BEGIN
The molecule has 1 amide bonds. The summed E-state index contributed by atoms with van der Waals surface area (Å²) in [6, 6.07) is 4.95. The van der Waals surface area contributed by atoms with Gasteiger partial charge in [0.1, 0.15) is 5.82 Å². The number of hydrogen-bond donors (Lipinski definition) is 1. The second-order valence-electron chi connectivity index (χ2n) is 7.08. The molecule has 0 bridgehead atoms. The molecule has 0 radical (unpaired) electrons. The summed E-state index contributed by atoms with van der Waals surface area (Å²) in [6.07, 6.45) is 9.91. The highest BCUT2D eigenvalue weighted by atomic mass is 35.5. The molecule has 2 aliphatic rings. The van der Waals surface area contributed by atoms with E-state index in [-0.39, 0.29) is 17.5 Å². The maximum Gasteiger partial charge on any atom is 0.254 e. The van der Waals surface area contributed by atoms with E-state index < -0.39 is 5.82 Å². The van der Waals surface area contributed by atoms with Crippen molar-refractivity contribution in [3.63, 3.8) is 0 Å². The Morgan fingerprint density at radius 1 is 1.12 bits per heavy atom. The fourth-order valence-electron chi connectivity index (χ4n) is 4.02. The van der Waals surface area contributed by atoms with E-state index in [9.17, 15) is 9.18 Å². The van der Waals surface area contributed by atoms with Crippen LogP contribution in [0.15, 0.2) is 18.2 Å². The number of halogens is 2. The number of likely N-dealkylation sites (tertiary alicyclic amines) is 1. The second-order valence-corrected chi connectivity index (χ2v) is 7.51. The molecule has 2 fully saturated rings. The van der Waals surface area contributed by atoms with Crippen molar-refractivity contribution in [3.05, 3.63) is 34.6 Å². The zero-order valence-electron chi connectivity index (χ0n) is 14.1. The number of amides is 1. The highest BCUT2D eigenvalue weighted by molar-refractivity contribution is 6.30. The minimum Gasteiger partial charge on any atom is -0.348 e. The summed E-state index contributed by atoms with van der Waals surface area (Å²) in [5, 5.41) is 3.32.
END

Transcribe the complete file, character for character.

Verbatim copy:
The molecule has 1 amide bonds. The summed E-state index contributed by atoms with van der Waals surface area (Å²) in [6, 6.07) is 4.95. The van der Waals surface area contributed by atoms with Gasteiger partial charge in [0.1, 0.15) is 5.82 Å². The number of hydrogen-bond donors (Lipinski definition) is 1. The second-order valence-electron chi connectivity index (χ2n) is 7.08. The molecule has 0 bridgehead atoms. The molecule has 0 radical (unpaired) electrons. The summed E-state index contributed by atoms with van der Waals surface area (Å²) in [6.07, 6.45) is 9.91. The highest BCUT2D eigenvalue weighted by atomic mass is 35.5. The molecule has 2 aliphatic rings. The van der Waals surface area contributed by atoms with E-state index in [-0.39, 0.29) is 17.5 Å². The maximum Gasteiger partial charge on any atom is 0.254 e. The van der Waals surface area contributed by atoms with E-state index < -0.39 is 5.82 Å². The van der Waals surface area contributed by atoms with Crippen molar-refractivity contribution in [3.63, 3.8) is 0 Å². The Morgan fingerprint density at radius 1 is 1.12 bits per heavy atom. The fourth-order valence-electron chi connectivity index (χ4n) is 4.02. The van der Waals surface area contributed by atoms with E-state index in [9.17, 15) is 9.18 Å². The van der Waals surface area contributed by atoms with Crippen LogP contribution in [0.15, 0.2) is 18.2 Å². The number of halogens is 2. The number of likely N-dealkylation sites (tertiary alicyclic amines) is 1. The second-order valence-corrected chi connectivity index (χ2v) is 7.51. The molecule has 2 fully saturated rings. The van der Waals surface area contributed by atoms with Crippen molar-refractivity contribution in [3.05, 3.63) is 34.6 Å². The zero-order valence-electron chi connectivity index (χ0n) is 14.1. The number of amides is 1. The highest BCUT2D eigenvalue weighted by molar-refractivity contribution is 6.30. The minimum Gasteiger partial charge on any atom is -0.348 e. The summed E-state index contributed by atoms with van der Waals surface area (Å²) in [5, 5.41) is 3.32.